In this increasingly high-tech, busy world, one Connecticut doctor is getting back to basics.
He’s known as “Doc Warren,” and his office is an idyllic sprawling farm in Wolcott, where Mother Nature is an important part of the mental health treatment plan.
He has the requisite wall full of degrees, certificates and accolades; he has decades of experience. But the Hawaiian shirt he wears is just one clue that Dr. Warren Corson III, PhD, is not your typical clinician. Nor is his practice, the Pillwillop Therapeutic Farm, a typical mental health clinic.
Instead, Pillwillop is where counseling gets off the couch and into a 50-acre paradise, where clients can hike, meditate, garden and reconnect with nature. Offices are located inside an historic red barn, comfortably outfitted yet retaining rustic charm.
“It’s not uncommon to have people come into therapy and maybe we’ll be sitting in the chicken area,” Warren explains, “so they may be petting some chickens or ducks or rabbits while they’re talking about some hardcore issues.”
Upon arrival, guests are immediately greeted by Uther, a squat white bulldog eager to accompany patients to Doc’s office. Patients meeting with Doc’s wife Lisa, a fellow clinician, can snuggle up to felines Mia and Smurf during their sessions. All are rescued animals.
“We want to be able to help those who can’t help themselves,” Lisa says, “so [the cats] came from Bridgeport, and a lot of our chickens have come from other neighborhood farms.”
It’s a legacy the Corsons began with the adoption of their first “office dog,” Helen, a deaf bulldog mix who survived obvious physical abuse and malnourishment before wandering into an auto body shop and being taken in by an animal rescue group.
Corson describes her transformation from a frightened, growling puppy to a trusting, loving dog beloved by patients. Her story, he says, resonated particularly with patients working to heal from abuse.
“I think half the time, the clients were coming for her, not me,” he says. “I was just the guy who could bill it. She was the one who was getting them to talk.”
Breaking Down Barriers
Interacting with animals is just one way of breaking down barriers to mental health at Pillwillop. Services are offered regardless of a person’s ability to pay.
“Our primary purpose is to serve people for counseling services but we’re also a non-profit community organization,” Lisa said.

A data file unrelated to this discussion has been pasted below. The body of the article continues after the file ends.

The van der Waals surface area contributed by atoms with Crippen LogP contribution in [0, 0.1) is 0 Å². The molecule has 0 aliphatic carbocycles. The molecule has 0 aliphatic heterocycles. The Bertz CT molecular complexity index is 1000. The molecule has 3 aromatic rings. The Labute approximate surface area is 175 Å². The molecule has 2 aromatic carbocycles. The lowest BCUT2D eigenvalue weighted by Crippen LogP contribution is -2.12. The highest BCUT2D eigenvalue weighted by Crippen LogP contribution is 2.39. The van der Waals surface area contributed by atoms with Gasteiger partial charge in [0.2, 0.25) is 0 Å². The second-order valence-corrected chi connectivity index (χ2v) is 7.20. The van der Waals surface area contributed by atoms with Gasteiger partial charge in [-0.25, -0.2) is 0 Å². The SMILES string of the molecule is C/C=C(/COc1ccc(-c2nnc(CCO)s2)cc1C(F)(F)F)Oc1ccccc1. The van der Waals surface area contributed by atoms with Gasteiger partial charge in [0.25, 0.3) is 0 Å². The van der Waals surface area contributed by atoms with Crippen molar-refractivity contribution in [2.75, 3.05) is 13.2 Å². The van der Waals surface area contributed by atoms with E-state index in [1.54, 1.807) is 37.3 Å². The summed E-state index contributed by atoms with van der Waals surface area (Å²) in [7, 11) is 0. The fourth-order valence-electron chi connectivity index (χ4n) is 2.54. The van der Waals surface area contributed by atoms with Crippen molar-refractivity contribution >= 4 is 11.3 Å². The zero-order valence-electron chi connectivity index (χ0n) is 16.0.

The farm is open to the public, not just patients, with offerings like art classes and meditation. Cut-your-own Christmas trees are grown and sold each year as a fundraiser to support pro bono care.
For both Corsons, leaving the lucrative traditional field for this charitable mission took a leap of faith. During his doctorate program, Warren said, a group of peers staged an “intervention” to convince him not to pursue the non-profit model. They couldn’t talk him out of it.
“I wasn’t happy,” Doc Warren explains. “And I could stay in an environment making money and not be happy, or I could find what my happiness was.”
“I would rather be here being happy and getting to experience the environment than be unhappy and making more money. The only trade-off is that we all have lint brushes everywhere,” Lisa jokes.
One could say determination is in Doc Warren’s DNA.
After dropping out of school at age 14, the Bristol native worked to support his parents, both disabled in separate accidents. He grew up poor, he said, and several generations before him hadn’t finished school.
He worked minimum wage jobs, even cleaning toilets for a time. At just 15 years old, he became a father. That was the turning point, he said, to find stability and a greater purpose to support his namesake.
Today, Warren Corson IV is a licensed professional counselor who works just down the hall from his dad as part of the Pillwillop practice.
From high school drop-out to PhD, Warren hopes his own story will inspire others to find their happy place, too.
“If you’re unhappy with life you can do something about it,” Doc Warren says. “You gotta find what’s true to you. There’s going to be a million people who’ll tell you you can’t do it. If they have something valid to say, listen to them.”
“But otherwise our attitude has always been, watch me,” he said.